Time for Transparency
Speaking at the British Association Festival of Science in September, Richard Sullivan, Cancer Research UK's head of clinical programs, urged all biotech and pharma companies to follow the example of GlaxoSmithKline and Eli Lilly, both of which recently began to register and publish every one of their clinical trials.
GSK announced its decision in June, and the first data appeared on its publicly accessible website at the beginning of September. The company has been under particular pressure in recent months following allegations that it hid unfavorable results of clinical trials containing harmful effects of its big-selling antidepressant Paxil/Seroxat (paroxetine).
Lilly followed suit shortly after, making a similar announcement at the beginning of August. Its public registry will contain data on all trials from Phase I through Phase IV for its marketed products, plus announcements at the start of all Phase III and IV studies. Other companies thus far are resisting calls to follow suit, claiming that they don't want to give away commercially sensitive information to their competitors. But Sullivan believes they are wrong. "If GSK and Lilly can be open, so can the whole industry," he says.
But the issue is not merely burying bad news. Sullivan says that data from more than a quarter of all cancer trials never see the light of day, making it difficult for doctors to decide on the best possible treatment for their patients. This figure comes from a study of more than 500 Phase III cancer trials presented at ASCO (American Society of Clinical Oncology) meetings over 10 years—26 percent of which were not published within five years of their presentation. Lack of time and money were the most common reasons given for nonpublication. However, the study found that trial results that did not show the investigational drug was better than the standard treatment were much less likely to get published than positive ones.
"If only positive results are published, this can distort medical literature and leave doctors thinking a treatment is more effective than it actually is," Sullivan says. "This in turn can affect the validity and findings of subsequent reviews, treatment decisions, and clinical practice guidelines."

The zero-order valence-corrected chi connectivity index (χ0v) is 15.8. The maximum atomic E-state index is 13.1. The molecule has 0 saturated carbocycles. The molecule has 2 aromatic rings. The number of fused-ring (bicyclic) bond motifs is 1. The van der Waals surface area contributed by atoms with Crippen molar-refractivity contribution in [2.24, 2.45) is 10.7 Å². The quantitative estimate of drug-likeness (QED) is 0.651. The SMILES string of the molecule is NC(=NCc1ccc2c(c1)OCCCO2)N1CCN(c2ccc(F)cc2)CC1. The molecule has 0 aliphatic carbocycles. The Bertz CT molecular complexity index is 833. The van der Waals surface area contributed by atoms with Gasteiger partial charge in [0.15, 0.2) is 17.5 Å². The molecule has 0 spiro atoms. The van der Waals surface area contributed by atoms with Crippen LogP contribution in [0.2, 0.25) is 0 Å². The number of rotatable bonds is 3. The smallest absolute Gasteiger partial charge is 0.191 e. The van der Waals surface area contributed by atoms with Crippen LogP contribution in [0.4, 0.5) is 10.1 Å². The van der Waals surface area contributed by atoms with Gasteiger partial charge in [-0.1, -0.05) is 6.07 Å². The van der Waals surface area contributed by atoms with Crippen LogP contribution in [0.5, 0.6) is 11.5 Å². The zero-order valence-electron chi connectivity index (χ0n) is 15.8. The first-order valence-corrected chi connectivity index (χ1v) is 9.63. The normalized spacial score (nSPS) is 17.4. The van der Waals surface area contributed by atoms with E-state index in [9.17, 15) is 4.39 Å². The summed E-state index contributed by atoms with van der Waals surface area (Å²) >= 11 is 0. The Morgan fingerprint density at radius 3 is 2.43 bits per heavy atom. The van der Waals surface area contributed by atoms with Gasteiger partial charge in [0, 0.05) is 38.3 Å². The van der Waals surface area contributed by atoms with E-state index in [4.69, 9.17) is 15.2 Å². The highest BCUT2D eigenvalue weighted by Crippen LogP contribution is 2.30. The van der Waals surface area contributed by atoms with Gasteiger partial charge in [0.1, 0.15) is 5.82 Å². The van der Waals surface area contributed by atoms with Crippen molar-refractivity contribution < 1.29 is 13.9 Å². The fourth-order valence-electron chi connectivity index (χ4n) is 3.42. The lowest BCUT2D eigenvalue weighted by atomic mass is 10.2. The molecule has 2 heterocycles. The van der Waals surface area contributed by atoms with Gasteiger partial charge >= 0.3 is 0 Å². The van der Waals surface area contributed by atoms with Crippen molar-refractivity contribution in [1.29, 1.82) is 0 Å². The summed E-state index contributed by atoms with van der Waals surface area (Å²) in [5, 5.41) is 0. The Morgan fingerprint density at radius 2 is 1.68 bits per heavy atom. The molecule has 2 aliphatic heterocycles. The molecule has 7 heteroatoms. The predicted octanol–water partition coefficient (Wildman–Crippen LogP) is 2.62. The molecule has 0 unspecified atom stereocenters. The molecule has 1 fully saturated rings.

But it's not just the publicly known trials that aren't being published. Sullivan claims that a lack of regulation in the industry means that one-third of all clinical trials are never even registered, much less published. And, suggests Fran Balkwill, Cancer Research UK's head of translational oncology, all scientists have a responsibility to ensure that their data are accessible to the wider community. "If the results from trials never reach the public domain," says Balkwill, "researchers could waste time and unknowingly repeat lines of inquiry that have already been proven unsuccessful."
Cancer Research UK believes that the only answer is a single, comprehensive database that would track the progress of all trials and ensure that results—good or bad—are published once trials are finished. "Registers for cancer trials exist, but they are not compulsory and are far from being complete," says Sullivan. "There needs to be one comprehensive database so trials can be monitored and a wealth of information can be accessed from a central place."
And the editors of 13 of the world's most important medical journals, including Lancet, New England Journal of Medicine, and Journal of the American Medical Association, have called for honest reporting of clinical trials, which would mean revealing the existence and results of all trials, regardless of outcome. Starting next July, their journals will require any trials they publish to have been publicly registered before patient enrollment commenced.
This is certainly a step in the right direction, and it is hoped that the plethora of other medical journals follow suit. If nonregistration precludes publication in the more prestigious journals, it should also encourage other pharma companies to follow the lead of GSK and Lilly. By being open and honest about trial results—good and bad —pharma companies can begin to regain the trust of a public that is increasingly skeptical about their motives.
Sarah Houlton, PhD, is Pharmaceutical Executive's global correspondent. She can be reached at
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